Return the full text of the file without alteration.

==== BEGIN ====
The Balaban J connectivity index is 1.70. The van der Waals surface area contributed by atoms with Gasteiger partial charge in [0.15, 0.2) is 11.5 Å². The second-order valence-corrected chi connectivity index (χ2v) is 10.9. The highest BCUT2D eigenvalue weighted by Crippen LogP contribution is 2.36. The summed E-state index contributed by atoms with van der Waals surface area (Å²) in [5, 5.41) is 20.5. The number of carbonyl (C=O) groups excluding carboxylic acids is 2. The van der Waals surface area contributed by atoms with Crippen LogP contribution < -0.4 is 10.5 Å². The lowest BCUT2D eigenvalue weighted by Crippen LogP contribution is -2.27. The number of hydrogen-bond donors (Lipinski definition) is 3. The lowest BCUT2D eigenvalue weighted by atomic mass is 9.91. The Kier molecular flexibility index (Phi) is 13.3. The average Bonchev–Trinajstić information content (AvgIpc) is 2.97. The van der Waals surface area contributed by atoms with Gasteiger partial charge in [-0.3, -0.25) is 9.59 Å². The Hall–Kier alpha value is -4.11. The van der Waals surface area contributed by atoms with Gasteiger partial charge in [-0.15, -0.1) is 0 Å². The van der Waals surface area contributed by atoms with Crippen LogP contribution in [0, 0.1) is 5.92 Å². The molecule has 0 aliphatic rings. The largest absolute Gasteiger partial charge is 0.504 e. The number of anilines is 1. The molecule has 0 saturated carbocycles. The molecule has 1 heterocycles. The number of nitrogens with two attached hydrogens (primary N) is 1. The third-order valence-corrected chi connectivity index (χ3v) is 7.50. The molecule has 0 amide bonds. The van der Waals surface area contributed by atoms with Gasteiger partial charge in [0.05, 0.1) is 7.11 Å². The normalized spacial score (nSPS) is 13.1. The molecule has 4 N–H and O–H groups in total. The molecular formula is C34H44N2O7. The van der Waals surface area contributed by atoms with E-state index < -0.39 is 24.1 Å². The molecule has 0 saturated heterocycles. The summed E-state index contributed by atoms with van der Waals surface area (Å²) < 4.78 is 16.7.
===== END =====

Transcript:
The Balaban J connectivity index is 1.70. The van der Waals surface area contributed by atoms with Gasteiger partial charge in [0.15, 0.2) is 11.5 Å². The second-order valence-corrected chi connectivity index (χ2v) is 10.9. The highest BCUT2D eigenvalue weighted by Crippen LogP contribution is 2.36. The summed E-state index contributed by atoms with van der Waals surface area (Å²) in [5, 5.41) is 20.5. The number of carbonyl (C=O) groups excluding carboxylic acids is 2. The van der Waals surface area contributed by atoms with Crippen LogP contribution < -0.4 is 10.5 Å². The lowest BCUT2D eigenvalue weighted by Crippen LogP contribution is -2.27. The number of hydrogen-bond donors (Lipinski definition) is 3. The lowest BCUT2D eigenvalue weighted by atomic mass is 9.91. The Kier molecular flexibility index (Phi) is 13.3. The average Bonchev–Trinajstić information content (AvgIpc) is 2.97. The van der Waals surface area contributed by atoms with Gasteiger partial charge in [-0.3, -0.25) is 9.59 Å². The Hall–Kier alpha value is -4.11. The van der Waals surface area contributed by atoms with Gasteiger partial charge in [-0.15, -0.1) is 0 Å². The van der Waals surface area contributed by atoms with Crippen LogP contribution in [0, 0.1) is 5.92 Å². The molecule has 0 aliphatic rings. The largest absolute Gasteiger partial charge is 0.504 e. The number of anilines is 1. The molecule has 0 saturated carbocycles. The molecule has 1 heterocycles. The number of nitrogens with two attached hydrogens (primary N) is 1. The third-order valence-corrected chi connectivity index (χ3v) is 7.50. The molecule has 0 amide bonds. The van der Waals surface area contributed by atoms with Gasteiger partial charge in [0.05, 0.1) is 7.11 Å². The normalized spacial score (nSPS) is 13.1. The molecule has 4 N–H and O–H groups in total. The molecular formula is C34H44N2O7. The van der Waals surface area contributed by atoms with E-state index < -0.39 is 24.1 Å². The molecule has 0 saturated heterocycles. The summed E-state index contributed by atoms with van der Waals surface area (Å²) < 4.78 is 16.7.